The first action in Kansas was not between the rival armies; it was a guerrilla raid in August 1863 by pro-slavery “bushwhackers” led by W.C. Quantrill, who descended on the city of Lawrence, a centre of anti-slavery sentiment, murdering about 180 men and boys, and destroying buildings. As the raiders could be heard shouting “Remember Osceola!”, the attack was taken to be a reprisal for an earlier raid by anti-slavery “jayhawkers” on Osceola, Missouri. Some believed that it was also a response to the recent deaths of some of the raiders’ imprisoned womenfolk, when their jailhouse collapsed, perhaps by design. (Recent research shows that the collapse was almost certainly accidental.) The massacre outraged the Confederate government, which had granted recognition to Quantrill under the Partisan Ranger Act, but now withdrew support from irregular forces.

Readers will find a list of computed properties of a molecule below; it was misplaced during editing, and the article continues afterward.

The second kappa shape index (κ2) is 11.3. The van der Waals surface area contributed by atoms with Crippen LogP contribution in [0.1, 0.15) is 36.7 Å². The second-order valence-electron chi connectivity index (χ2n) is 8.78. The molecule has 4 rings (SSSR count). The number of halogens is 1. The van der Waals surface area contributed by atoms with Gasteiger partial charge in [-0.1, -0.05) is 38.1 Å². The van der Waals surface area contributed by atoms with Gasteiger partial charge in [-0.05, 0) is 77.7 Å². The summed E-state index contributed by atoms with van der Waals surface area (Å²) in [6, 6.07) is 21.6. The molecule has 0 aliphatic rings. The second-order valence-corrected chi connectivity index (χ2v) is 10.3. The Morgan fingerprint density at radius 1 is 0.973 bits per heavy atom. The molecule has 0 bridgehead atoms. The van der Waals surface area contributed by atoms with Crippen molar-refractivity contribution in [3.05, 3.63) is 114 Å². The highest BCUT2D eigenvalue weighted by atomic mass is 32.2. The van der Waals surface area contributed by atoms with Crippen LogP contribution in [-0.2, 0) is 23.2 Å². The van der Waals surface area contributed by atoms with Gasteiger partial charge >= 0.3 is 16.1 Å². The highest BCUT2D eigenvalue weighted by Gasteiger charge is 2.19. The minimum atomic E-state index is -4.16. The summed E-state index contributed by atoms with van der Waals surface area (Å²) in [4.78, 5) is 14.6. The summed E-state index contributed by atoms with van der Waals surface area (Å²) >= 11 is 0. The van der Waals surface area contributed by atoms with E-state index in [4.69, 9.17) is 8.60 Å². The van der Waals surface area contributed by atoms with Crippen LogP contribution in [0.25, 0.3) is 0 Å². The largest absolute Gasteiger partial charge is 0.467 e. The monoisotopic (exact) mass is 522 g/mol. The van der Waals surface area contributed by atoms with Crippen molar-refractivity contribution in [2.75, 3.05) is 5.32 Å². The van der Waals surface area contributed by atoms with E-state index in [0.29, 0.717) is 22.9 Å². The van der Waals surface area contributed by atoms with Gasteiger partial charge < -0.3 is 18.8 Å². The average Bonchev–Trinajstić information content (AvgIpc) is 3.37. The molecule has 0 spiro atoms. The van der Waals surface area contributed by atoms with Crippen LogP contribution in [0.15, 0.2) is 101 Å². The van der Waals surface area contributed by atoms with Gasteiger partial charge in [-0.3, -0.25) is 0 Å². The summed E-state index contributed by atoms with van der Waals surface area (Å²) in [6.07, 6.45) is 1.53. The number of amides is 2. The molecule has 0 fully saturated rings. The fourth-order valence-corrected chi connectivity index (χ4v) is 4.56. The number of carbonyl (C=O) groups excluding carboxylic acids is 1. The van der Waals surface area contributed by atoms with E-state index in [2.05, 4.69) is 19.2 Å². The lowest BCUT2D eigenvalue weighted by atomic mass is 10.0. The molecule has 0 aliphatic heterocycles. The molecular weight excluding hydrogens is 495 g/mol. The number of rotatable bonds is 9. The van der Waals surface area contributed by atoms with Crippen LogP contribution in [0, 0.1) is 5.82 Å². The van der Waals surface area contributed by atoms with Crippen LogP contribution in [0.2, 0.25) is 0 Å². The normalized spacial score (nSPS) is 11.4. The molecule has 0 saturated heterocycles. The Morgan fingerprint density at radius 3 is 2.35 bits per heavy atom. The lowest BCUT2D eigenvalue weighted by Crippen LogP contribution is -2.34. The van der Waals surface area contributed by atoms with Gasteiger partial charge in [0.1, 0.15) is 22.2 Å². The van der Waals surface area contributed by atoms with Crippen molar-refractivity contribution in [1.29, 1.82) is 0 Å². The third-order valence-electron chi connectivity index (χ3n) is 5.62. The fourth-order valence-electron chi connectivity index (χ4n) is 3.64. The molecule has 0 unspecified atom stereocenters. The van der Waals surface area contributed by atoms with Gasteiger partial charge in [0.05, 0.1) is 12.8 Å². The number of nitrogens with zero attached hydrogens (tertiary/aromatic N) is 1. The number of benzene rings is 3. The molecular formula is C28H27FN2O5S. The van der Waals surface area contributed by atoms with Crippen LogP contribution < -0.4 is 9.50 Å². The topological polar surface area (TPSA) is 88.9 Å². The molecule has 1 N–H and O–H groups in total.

Later engagements

The Battle of Baxter Springs, sometimes called the Baxter Springs Massacre, was a minor battle in the War, fought on October 6, 1863, near the modern-day town of Baxter Springs, Kansas.

On October 25, 1864, a series of three battles occurred, the first two in Linn County, Kansas, with the final in Vernon County, Missouri. The first was the Battle of Marais des Cygnes (also called the “Battle of Trading Post”), the second, a cavalry battle, was the Battle of Mine Creek, a significant battle between mounted cavalry for Confederate forces and several brigades of Union cavalry that were pursuing General Price. They were between Major General Sterling Price, leading the Missouri expedition, against Union forces under Major General Alfred Pleasonton. Price, after going south from Kansas City, was initially met by Pleasonton at Marais des Cygnes. At the end of the day, the Confederate army as an effective fighting force was decimated and forced to withdraw into Arkansas.

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Reference: https://en.wikipedia.org/wiki/Kansas_in_the_American_Civil_War